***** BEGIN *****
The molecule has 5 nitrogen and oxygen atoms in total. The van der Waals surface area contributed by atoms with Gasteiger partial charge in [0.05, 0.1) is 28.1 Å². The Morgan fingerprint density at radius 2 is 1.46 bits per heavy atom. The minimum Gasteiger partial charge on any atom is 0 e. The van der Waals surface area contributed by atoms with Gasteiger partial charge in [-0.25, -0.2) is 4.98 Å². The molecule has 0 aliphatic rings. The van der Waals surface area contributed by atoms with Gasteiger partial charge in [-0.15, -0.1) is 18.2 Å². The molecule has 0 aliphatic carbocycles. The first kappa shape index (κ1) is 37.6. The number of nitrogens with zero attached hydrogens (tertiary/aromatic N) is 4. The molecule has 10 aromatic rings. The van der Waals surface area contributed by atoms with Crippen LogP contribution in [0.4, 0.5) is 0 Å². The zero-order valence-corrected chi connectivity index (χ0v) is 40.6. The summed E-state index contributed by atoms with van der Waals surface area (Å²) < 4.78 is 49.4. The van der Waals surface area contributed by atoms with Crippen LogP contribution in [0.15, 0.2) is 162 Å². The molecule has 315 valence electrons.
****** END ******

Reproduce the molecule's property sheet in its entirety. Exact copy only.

The molecule has 5 nitrogen and oxygen atoms in total. The van der Waals surface area contributed by atoms with Gasteiger partial charge in [0.05, 0.1) is 28.1 Å². The Morgan fingerprint density at radius 2 is 1.46 bits per heavy atom. The minimum Gasteiger partial charge on any atom is 0 e. The van der Waals surface area contributed by atoms with Gasteiger partial charge in [-0.25, -0.2) is 4.98 Å². The molecule has 0 aliphatic rings. The van der Waals surface area contributed by atoms with Gasteiger partial charge in [-0.15, -0.1) is 18.2 Å². The molecule has 0 aliphatic carbocycles. The first kappa shape index (κ1) is 37.6. The number of nitrogens with zero attached hydrogens (tertiary/aromatic N) is 4. The molecule has 10 aromatic rings. The van der Waals surface area contributed by atoms with Crippen LogP contribution in [0.4, 0.5) is 0 Å². The zero-order valence-corrected chi connectivity index (χ0v) is 40.6. The summed E-state index contributed by atoms with van der Waals surface area (Å²) < 4.78 is 49.4. The van der Waals surface area contributed by atoms with Crippen LogP contribution in [0.15, 0.2) is 162 Å². The molecule has 315 valence electrons.